Hard Times | Sunday Observer

Hard Times

Hard Times by Charles Dickens is set in a fictional manufacturing town in England during the period of industrialisation in the mid nineteenth century. It was first published as a book by Bradbury and Evans in 1854. The novel consists of three parts named Sowing, Reaping and Garnering.

The novel begins with Gradgrind, a businessman and governing official at a school giving a speech to a group of students on being rational and practical.

Gradgrind is the wrong person to be a governing official of a school because he is a cold and calculating businessman and Dickens criticises Gradgrind’s character through satire inherent in the tone.

Gradgrind fails to see the importance of balancing rationality and practicality with emotion and imagination, and coerces his daughter Louisa into marrying his business partner Bounderby who is the wrong man for her because they are not compatible. Bounderby is dishonest, unscrupulous and cruel and Louisa is unable to cope with her miserable life with him and almost succumbs to the seduction of Harthouse.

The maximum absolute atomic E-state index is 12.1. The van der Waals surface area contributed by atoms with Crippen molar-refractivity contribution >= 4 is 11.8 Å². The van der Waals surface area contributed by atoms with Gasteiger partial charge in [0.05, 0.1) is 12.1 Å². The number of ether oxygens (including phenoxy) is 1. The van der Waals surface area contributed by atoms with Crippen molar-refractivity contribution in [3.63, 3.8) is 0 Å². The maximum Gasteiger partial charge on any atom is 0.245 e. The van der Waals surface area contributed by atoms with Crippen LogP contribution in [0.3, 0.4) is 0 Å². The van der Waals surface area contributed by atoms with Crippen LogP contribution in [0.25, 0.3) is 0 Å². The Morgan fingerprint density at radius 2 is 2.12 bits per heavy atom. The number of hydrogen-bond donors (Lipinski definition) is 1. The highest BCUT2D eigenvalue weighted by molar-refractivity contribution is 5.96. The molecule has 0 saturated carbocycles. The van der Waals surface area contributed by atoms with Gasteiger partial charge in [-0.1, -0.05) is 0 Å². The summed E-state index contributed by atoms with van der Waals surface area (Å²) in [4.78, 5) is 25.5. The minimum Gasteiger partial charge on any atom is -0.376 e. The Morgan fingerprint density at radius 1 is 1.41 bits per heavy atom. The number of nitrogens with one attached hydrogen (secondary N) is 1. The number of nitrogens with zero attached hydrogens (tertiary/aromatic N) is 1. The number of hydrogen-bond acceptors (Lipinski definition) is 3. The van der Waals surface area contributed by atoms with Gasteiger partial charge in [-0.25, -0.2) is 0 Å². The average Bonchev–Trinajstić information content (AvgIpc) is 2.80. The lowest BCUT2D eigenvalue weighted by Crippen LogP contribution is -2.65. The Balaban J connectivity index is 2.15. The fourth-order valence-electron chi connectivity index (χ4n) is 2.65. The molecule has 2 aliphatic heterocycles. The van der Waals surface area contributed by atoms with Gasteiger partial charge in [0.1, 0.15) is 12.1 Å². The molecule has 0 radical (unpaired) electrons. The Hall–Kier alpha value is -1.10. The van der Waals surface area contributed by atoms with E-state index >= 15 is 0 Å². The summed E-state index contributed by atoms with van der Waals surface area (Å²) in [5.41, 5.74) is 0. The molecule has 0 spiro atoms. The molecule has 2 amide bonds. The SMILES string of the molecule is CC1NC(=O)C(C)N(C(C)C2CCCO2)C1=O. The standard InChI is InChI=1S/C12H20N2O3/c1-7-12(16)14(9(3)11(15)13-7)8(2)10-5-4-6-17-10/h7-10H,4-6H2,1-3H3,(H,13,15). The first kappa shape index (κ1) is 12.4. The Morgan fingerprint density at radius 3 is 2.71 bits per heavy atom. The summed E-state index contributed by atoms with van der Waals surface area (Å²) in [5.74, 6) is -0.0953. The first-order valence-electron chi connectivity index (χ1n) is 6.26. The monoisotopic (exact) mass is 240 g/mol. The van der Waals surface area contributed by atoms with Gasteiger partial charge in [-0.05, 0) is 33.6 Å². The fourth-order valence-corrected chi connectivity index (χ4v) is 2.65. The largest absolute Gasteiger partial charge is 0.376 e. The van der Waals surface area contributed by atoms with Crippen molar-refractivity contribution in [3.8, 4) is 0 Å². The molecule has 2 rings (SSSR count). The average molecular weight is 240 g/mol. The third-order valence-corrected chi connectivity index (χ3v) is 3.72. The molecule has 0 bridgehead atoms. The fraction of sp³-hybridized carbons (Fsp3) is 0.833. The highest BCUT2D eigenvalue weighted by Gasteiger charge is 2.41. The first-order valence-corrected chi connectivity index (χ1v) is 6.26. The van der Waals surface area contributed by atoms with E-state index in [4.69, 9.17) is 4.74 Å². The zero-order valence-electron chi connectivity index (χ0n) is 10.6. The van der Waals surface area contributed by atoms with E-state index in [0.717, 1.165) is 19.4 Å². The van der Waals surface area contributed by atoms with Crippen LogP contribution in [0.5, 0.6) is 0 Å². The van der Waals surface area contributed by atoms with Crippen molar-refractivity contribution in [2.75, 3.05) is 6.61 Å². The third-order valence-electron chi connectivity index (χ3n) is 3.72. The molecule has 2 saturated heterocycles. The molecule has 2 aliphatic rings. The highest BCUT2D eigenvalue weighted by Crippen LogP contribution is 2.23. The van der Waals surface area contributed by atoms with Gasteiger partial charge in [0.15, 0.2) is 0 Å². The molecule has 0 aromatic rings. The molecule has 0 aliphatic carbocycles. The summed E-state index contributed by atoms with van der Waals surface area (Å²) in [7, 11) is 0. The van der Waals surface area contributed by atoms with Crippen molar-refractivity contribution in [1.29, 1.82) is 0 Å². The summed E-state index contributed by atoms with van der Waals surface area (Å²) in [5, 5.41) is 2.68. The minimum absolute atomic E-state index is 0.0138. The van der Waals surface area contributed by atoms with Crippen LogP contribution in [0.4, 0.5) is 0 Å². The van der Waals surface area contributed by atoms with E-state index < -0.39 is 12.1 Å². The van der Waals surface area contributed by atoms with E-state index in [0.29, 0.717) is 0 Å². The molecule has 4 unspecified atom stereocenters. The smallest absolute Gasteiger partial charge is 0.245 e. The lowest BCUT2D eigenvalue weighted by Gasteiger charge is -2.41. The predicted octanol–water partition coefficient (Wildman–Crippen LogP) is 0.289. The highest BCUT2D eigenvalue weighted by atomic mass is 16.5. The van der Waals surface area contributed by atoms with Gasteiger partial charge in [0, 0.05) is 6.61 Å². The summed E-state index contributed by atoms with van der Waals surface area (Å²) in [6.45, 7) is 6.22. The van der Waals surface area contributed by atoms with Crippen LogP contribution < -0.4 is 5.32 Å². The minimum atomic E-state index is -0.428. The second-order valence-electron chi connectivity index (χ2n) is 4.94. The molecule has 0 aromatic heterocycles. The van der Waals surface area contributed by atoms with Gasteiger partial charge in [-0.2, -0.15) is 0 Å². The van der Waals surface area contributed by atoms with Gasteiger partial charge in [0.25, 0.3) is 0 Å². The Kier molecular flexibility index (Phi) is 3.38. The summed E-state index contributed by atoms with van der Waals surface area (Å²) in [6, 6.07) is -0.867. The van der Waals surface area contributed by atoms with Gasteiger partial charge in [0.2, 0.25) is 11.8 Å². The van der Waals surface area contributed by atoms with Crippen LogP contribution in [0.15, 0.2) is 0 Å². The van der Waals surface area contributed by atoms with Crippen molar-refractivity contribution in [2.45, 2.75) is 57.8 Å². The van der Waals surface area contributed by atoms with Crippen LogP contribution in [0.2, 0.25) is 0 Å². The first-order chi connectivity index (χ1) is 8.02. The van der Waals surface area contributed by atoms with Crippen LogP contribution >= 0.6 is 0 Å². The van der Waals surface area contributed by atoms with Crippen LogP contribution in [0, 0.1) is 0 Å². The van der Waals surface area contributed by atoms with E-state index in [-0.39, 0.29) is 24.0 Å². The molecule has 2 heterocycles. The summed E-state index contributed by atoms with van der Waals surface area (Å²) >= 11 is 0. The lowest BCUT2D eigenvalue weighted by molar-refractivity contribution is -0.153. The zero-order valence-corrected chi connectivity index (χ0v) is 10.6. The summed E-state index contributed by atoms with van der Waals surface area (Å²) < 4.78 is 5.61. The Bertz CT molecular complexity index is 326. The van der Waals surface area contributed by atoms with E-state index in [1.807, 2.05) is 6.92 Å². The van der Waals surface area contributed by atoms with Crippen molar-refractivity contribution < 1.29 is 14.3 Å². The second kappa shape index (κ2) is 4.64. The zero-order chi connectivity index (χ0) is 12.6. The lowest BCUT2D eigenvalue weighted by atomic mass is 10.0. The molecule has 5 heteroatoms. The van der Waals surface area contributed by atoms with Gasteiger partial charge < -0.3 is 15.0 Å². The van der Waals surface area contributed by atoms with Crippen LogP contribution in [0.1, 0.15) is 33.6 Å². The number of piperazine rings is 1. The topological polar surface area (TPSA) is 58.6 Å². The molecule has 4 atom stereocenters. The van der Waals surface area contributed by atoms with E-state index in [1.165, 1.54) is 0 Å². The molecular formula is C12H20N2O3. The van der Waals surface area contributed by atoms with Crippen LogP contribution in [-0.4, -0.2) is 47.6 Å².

Louisa leaves Bounderby and returns to her father’s house and has a nervous breakdown. Louisa’s younger brother Tom lives a dissipated life and robs Bounderby’s bank.

Gradgrind realises that he made a terrible mistake by forcing Louisa to marry the wrong man Bounderwho was not compatible. Grandgrind also realises his mistake in the way he brought up his son Tom.

In the novel, Dickens emphasises the importance of balancing rationality and practicality with emotion and imagination through the portrayal of the tragic lives of both Louisa and Tom. Dickens also criticises the calculated and mercenary strategies of industrialisation.

Reviewed by Hannah George